A pattern emerges when you begin to read reviews of King's work, and if the pattern bothers me, it must really annoy King himself. Of course it's a pattern that we in America apply to everything, not just to the master of horror. We use it to judge novelists, films, television, even our food. Is it the same? we ask. The same as everything else?Many writers, including some of my favorites (Robert B. Parker, Lawrence Block, John Sandford, among others) are content to establish a formula and stick with it, giving each of their books a comfortable sameness. King hasn't done this. Ever.If you go back about a dozen years or so, you'll see a very clear dividing line, a book called IT. That book changed King from a very good Horror writer into a very good WRITER, who happens to specialize in horror. Since then, each of his novels have represented an evolutionary leap forward in one manner or another.Dreamcatcher is no exception. A richly detailed look at friendships and how they change over the years and about the moments in life that can tie people together forever. When these friends refer to the one noble thing they've done in life, it's not with a back patting nod and an "ain't we great" smile. It's wistful and sad, that only once did they ever reach up out of themselves and do something noble. The events of the book give them one more chance to be noble.Dreamcatcher is a book about redemption, and it represents another fine step forward in the literary evolution of our finest writer.

Outstanding SciFi with Huge Psychological Twist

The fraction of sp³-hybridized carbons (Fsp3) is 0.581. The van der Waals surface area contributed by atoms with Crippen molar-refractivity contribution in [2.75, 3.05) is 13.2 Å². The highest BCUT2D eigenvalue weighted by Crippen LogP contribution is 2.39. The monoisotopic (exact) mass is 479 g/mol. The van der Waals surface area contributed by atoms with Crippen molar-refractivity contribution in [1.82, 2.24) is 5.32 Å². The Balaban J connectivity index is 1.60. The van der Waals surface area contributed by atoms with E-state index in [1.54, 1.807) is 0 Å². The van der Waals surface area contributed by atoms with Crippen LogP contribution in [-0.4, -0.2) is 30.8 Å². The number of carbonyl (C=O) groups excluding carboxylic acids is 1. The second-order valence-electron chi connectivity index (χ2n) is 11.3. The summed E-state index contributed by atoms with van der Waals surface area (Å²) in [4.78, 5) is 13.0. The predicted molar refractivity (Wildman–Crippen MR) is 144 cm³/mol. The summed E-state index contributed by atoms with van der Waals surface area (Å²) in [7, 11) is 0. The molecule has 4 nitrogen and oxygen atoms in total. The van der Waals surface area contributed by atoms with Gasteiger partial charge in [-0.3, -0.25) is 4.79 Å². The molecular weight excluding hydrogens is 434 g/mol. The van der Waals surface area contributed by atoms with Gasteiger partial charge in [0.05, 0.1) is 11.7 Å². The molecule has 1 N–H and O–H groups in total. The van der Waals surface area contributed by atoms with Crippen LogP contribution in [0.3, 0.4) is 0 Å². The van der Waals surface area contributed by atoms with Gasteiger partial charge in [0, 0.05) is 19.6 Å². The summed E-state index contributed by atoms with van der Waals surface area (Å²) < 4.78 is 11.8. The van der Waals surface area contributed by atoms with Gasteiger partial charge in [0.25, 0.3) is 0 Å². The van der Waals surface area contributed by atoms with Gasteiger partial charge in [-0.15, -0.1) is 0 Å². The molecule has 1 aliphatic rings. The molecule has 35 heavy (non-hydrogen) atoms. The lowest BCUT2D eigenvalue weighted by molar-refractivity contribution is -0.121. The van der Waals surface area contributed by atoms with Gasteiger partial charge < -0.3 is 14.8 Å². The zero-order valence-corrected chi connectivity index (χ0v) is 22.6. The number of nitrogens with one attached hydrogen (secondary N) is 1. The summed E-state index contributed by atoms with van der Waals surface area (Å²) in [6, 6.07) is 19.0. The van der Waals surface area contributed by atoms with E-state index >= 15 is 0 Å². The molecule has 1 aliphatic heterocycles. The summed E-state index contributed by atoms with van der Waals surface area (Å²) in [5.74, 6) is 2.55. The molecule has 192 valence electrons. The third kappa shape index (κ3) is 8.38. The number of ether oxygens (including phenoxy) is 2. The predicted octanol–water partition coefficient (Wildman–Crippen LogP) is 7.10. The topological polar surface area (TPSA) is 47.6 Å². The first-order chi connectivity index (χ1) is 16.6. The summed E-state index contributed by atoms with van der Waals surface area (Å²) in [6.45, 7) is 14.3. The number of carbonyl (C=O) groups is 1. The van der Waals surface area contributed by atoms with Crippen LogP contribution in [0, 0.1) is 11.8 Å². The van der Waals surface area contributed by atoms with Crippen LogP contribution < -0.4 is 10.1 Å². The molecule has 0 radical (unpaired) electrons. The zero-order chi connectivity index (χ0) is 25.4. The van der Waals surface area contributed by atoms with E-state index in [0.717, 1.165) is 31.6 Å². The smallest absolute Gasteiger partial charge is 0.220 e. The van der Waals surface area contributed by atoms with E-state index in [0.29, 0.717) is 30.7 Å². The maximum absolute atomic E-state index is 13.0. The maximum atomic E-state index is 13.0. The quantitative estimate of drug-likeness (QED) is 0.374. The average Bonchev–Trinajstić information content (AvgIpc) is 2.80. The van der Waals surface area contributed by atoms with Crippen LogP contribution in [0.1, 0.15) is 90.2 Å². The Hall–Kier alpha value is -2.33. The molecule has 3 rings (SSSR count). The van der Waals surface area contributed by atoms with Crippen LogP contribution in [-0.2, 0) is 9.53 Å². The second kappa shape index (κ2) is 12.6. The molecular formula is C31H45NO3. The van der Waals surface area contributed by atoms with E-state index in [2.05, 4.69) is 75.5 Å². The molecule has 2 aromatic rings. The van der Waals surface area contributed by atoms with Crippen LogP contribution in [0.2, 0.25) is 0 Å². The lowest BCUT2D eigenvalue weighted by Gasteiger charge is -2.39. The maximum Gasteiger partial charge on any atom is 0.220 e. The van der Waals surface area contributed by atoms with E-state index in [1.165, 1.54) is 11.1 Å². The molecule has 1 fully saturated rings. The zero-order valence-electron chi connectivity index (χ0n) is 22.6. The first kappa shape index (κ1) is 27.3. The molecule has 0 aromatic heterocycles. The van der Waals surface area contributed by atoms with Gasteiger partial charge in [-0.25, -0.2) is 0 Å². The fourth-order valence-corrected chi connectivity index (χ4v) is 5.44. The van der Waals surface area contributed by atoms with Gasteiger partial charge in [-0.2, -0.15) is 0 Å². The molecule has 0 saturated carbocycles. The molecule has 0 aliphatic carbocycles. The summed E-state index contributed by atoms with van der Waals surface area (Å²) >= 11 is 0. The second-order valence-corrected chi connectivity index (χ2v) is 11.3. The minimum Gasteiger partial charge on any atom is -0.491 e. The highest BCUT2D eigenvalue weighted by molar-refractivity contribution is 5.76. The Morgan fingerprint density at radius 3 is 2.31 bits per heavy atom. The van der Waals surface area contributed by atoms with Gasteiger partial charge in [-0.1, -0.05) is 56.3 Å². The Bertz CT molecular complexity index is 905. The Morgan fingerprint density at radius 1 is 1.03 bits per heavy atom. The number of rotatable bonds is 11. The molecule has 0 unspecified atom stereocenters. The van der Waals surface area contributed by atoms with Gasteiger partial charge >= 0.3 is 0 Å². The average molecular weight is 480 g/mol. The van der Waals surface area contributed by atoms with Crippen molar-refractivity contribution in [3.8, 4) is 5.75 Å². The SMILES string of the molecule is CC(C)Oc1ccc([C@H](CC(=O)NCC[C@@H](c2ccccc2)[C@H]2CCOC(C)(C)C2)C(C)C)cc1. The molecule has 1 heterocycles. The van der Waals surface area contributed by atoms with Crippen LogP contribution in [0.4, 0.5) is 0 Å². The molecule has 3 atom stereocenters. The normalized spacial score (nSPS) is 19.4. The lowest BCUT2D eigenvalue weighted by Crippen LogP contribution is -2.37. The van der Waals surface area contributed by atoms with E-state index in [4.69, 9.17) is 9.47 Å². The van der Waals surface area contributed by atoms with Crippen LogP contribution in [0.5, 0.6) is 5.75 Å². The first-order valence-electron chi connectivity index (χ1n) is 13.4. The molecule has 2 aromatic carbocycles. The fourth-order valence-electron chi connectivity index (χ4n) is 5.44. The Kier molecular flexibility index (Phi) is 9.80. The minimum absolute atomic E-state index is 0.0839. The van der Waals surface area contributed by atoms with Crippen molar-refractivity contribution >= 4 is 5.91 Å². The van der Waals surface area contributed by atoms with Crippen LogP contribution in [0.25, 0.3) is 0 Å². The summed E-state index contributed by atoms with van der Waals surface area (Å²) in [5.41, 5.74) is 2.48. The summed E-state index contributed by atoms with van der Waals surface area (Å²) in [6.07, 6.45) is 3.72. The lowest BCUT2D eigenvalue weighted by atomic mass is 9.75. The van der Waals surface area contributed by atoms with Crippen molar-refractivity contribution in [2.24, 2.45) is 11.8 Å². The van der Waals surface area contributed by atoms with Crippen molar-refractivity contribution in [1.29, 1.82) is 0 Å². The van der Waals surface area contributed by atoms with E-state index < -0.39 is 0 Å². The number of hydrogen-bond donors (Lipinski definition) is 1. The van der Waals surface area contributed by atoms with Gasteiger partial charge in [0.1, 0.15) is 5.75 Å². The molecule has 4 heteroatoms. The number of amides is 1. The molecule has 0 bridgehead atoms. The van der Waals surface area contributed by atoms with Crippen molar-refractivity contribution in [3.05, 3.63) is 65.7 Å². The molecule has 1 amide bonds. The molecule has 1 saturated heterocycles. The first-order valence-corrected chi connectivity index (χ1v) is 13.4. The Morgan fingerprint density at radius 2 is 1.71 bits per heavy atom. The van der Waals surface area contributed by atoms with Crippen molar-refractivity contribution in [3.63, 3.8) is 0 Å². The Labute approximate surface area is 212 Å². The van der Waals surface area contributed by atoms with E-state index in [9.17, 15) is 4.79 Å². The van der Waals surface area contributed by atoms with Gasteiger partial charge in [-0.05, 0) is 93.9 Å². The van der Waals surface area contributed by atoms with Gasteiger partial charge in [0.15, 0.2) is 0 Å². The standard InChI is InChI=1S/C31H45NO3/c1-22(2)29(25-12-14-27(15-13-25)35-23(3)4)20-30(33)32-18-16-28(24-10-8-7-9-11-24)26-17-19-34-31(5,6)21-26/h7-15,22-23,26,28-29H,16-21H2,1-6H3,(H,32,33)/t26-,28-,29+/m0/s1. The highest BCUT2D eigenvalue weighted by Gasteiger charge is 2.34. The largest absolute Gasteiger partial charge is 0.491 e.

Dreamcatcher may be one of the most well written novels Stephen King has ever published. From a literary standpoint, it cannot be easily topped as a modern telling of horrors both internal and external. I've been reading him for years and can think of no other novel so perfect and stylish syntactically. He mentions that he wrote the first draft longhand and maybe that's the difference. Whatever the reason, Dreamcatcher stands as a shining example of his adept knowledge of prose.Most people compare all Stephen King books to one of two of his previous works. They either set the plumb line at The Stand or It. There are a few fringe non-conformists who choose The Shining or Salem's Lot or (in my case) Christine. For many, his books are either better or worse than those two. I try not to do that; though, as I admitted parenthetically, no one is perfect. For those who do, I'll say that this book is no better than any I've mentioned. That's not to say it's bad. It isn't. It's fantastic - sort of an R or NC-17 rated (depending on the MPAA's stand on flatulence) X-Files. The premise is intriguing and well thought out - though there are a few wholes in the "why didn't they just do this" category. The thematic threads and persistent patterns weave brilliantly through the novel to create a beautiful, if not slightly bloated tome that any author could be proud of. Can Stephen King? I think so. Considering he wrote the lion's share of it after his accident, he ought to be damn proud. It's a fantastic story and I'm glad he told it. It's not a story that had to be told and I don't know how important it is to the benefit of man, but it made me happy to read it. And isn't happiness - from the instant-gratifying smoker to the planning financier - what it's all about?I'm not going to give any plot away, but I will say this book needs to be finished once it's begun. I don't know if I've ever read a more subtle twist ending than when I read the final pages of Dreamcatcher. Sort of like sailing to England and washing ashore on Mars. Truly left field, I promise.Is it King's best work? No. I prefer to think that his best work is yet to come.